Yesterday Patrick Goldstein reiterated a common observation (which was initially stated on 7.15 by Variety‘s Anne Thompson) that Paramount Vantage’s decision to replace production and acquisition exec Amy Israel with ex-New Line exec Guy Stodel, the Texas Chainsaw Massacre franchise-revival guy, means that Vantage is about to be “turned into a Screen Gems-style genre division.”
As Goldstein correctly pointed out, the Stodel hire is an expression of a creaky philosophy. If you want to really make money, the thinking goes, resuscitate the spirit of Irwin Yablans by making movies for the mongrel element. Enough with the artsy-fartsy upscale stuff and make movies that sell popcorn to the genre geeks and the shaved-head guys who wear Foot Locker sneakers.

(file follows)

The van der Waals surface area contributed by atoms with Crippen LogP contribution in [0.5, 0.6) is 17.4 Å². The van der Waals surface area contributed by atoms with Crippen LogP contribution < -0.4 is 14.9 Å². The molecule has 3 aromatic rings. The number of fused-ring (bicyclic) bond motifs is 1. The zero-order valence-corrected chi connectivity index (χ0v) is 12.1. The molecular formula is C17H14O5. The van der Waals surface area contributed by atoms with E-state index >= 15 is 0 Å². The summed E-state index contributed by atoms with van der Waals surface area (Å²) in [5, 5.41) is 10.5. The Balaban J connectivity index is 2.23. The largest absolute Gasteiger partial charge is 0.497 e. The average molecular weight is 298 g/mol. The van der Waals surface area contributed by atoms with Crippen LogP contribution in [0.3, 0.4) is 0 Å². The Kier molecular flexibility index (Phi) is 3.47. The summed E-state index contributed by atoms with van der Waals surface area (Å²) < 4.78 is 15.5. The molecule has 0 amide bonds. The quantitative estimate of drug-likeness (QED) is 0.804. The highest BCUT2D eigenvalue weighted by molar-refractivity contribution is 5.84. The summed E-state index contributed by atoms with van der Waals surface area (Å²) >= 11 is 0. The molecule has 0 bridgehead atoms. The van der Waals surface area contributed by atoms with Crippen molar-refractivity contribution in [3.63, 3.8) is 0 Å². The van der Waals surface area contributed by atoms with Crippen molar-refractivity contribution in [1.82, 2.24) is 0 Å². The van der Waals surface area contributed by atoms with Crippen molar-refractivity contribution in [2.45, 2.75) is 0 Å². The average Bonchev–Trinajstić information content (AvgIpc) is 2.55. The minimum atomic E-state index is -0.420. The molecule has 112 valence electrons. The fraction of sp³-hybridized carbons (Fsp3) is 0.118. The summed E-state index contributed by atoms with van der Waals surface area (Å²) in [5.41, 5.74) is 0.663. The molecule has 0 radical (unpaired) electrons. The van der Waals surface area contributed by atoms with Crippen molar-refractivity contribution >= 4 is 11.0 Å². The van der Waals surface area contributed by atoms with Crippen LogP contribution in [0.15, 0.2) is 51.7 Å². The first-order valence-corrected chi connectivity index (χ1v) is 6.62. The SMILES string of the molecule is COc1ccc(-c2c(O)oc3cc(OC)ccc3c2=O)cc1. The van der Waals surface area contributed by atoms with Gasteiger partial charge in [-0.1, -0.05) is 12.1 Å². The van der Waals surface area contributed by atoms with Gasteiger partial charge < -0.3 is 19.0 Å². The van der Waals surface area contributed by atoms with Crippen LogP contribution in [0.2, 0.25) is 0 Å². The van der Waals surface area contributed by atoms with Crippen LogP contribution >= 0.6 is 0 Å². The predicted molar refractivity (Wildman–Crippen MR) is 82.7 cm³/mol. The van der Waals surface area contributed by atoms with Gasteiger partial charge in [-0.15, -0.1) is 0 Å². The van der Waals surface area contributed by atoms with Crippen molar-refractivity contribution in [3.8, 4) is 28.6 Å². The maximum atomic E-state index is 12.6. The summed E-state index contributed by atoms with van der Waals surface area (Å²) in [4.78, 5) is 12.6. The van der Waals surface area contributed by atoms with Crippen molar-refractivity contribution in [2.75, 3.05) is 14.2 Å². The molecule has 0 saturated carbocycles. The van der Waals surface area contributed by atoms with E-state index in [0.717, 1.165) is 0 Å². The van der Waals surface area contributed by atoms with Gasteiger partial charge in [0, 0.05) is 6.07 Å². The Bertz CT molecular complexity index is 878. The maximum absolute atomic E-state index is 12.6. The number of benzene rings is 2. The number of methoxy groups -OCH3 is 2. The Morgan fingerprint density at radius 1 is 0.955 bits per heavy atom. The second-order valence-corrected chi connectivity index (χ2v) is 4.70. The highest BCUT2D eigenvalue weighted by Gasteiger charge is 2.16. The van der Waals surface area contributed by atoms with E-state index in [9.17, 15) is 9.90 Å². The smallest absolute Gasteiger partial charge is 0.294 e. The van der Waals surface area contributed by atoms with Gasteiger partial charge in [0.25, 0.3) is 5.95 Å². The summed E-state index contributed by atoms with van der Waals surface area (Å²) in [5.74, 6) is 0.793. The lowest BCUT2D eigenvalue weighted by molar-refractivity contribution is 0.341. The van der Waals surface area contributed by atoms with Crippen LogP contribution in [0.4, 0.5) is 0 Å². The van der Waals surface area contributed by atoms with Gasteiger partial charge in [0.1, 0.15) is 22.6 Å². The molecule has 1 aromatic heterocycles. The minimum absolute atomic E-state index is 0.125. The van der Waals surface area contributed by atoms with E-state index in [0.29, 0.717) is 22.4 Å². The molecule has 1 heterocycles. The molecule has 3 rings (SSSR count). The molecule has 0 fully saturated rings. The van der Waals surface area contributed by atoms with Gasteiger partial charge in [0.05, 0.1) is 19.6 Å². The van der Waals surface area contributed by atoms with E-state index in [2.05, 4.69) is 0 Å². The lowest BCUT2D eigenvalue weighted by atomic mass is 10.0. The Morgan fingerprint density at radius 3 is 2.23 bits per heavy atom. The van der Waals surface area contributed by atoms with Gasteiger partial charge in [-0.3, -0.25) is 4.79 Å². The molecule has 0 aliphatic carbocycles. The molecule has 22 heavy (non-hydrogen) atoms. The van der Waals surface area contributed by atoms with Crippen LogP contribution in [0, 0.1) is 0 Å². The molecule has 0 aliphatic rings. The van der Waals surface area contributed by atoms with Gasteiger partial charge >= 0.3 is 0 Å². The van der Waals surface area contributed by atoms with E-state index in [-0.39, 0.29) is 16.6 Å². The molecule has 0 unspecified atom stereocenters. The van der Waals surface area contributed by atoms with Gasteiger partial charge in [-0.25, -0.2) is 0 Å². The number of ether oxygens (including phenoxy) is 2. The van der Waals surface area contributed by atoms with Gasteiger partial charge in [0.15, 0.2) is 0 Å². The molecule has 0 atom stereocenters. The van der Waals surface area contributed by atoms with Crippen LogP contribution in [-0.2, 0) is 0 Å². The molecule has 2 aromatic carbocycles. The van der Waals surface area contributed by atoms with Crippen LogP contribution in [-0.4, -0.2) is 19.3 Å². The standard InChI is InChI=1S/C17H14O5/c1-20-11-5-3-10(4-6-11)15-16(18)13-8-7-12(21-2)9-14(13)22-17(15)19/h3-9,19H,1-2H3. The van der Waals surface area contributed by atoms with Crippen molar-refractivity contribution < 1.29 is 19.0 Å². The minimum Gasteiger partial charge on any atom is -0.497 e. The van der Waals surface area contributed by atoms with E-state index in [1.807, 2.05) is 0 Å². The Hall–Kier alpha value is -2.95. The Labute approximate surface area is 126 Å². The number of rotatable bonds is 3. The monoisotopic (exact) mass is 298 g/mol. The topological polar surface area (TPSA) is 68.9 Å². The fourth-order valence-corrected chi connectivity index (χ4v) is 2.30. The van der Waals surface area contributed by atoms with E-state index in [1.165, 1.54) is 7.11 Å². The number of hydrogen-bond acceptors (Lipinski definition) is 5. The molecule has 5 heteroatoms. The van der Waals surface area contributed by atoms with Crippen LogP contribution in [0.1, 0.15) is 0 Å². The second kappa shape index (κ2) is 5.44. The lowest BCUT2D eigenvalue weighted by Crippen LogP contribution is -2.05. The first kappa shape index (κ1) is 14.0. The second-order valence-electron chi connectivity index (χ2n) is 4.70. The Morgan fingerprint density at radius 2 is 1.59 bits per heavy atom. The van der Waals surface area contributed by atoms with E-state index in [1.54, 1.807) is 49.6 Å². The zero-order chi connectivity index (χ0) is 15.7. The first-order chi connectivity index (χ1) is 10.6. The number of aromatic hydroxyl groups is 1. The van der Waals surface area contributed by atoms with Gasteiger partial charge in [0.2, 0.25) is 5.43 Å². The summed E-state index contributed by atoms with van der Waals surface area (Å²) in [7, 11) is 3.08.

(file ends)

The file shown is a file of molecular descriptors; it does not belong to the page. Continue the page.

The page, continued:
The problem is that lowball comedies, thriller and horror pics almost never deliver the magic — they aren’t intended to — and a too-heavy emphasis on lowball elements can make a distributor smell a little skanky after a while. Most people go to movies with the notion that something spiritual might happen — that they might end up knocked back or levitated out of their seats. We all go to films for the first-class stuff, whatever form it may come in. Leaving aside sophisticated genre-wallowers like Quentin Tarantino, only the bottom-of-the-barrel types go to movies to have their gut-level cravings sated.
The basic philosophy of any good filmmaker should be that dreams transport because they’re better than real life. If you don’t believe that, you don’t really believe in movies.